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TIME OF CONSCIOUS INTENTION TO ACT IN RELATION TO ONSET OF CEREBRAL ACTIVITY (READINESS-POTENTIAL)
THE UNCONSCIOUS INITIATION OF A FREELY VOLUNTARY ACT

BENJAMIN LIBET, CURTIS A. GLEASON, ELWOOD W. WRIGHT, DENNIS K. PEARL
DOI: http://dx.doi.org/10.1093/brain/106.3.623 623-642 First published online: 1 September 1983

Summary

The recordable cerebral activity (readiness-potential, RP) that precedes a freely voluntary, fully endogenous motor act was directly compared with the reportable time (W) for appearance of the subjective experience of ‘wanting’ or intending to act. The onset of cerebral activity clearly preceded by at least several hundred milliseconds the reported time of conscious intention to act. This relationship held even for those series (with ‘type II’ RPs) in which subjects reported that all of the 40 self-initiated movements in the series appeared ‘spontaneously’ and capriciously.

Data were obtained in at least 6 different experimental sessions with each of 5 subjects. In series with type II RPs, onset of the main negative shift in each RP preceded the corresponding mean W value by an average of about 350 ms, and by a minimum of about 150 ms. In series with type I RPs, in which an experience of preplanning occurred in some of the 40 self-initiated acts, onset of RP preceded W by an average of about 800 ms (or by 500 ms, taking onset of RP at 90 per cent of its area).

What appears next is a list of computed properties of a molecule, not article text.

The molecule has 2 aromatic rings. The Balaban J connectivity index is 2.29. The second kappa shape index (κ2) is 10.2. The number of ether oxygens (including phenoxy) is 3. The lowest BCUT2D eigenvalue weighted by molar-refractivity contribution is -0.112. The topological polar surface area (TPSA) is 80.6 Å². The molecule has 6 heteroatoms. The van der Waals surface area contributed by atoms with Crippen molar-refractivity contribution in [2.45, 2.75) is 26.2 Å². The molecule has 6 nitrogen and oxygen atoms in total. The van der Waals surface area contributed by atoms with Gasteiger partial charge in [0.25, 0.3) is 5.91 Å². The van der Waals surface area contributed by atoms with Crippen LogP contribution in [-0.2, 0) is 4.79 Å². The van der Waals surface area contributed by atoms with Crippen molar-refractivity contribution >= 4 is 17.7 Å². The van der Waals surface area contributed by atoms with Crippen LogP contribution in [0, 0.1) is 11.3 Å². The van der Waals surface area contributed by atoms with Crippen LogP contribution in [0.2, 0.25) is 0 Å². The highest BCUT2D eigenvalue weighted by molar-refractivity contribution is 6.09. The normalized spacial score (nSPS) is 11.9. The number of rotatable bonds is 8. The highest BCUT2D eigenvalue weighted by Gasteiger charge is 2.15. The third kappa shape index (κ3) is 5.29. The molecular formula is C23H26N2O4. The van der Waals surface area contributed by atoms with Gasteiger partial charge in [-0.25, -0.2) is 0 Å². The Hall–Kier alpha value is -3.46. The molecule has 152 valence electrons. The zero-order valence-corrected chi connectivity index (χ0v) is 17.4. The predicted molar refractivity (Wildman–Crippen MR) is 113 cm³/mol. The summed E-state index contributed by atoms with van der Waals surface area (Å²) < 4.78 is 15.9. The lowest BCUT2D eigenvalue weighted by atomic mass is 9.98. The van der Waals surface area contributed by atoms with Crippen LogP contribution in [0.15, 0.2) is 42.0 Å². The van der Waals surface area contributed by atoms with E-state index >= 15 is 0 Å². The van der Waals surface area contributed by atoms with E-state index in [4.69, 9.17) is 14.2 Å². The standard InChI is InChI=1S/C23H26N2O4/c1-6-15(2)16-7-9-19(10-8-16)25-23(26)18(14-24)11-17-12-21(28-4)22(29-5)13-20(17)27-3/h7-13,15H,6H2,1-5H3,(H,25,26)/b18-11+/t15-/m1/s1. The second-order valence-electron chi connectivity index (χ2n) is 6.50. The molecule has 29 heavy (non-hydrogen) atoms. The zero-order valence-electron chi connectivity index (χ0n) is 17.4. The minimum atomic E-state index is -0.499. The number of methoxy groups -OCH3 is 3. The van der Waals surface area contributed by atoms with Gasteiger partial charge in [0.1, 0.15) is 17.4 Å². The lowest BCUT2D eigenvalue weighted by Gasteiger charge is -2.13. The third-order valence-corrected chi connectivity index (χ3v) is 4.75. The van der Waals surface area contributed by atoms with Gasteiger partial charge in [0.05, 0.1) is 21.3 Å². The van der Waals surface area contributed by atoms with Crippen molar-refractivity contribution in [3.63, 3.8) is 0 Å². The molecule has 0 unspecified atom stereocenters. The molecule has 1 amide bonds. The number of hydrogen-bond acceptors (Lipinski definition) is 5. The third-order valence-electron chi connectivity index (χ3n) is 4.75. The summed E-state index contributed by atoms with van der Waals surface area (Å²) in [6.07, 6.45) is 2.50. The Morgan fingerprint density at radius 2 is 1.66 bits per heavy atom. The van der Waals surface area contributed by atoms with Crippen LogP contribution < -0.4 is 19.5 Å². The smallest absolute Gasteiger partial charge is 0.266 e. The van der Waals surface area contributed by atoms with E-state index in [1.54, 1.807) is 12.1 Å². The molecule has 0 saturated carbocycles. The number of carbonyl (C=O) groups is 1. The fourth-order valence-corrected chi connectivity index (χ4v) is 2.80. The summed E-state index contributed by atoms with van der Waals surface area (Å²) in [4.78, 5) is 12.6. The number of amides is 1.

Reports of W time depended upon the subject's recall of the spatial ‘clock-position’ of a revolving spot at the time of his initial awareness of wanting or intending to move. Two different modes of recall produced similar values. Subjects distinguished awareness of wanting to move (W) from awareness of actually moving (M). W times were consistently and substantially negative to, in advance of, mean times reported for M and also those for S, the sensation elicited by a task-related skin stimulus delivered at irregular times that were unknown to the subject.

It is concluded that cerebral initiation of a spontaneous, freely voluntary act can begin unconsciously, that is, before there is any (at least recallable) subjective awareness that a ‘decision’ to act has already been initiated cerebrally. This introduces certain constraints on the potentiality for conscious initiation and control of voluntary acts.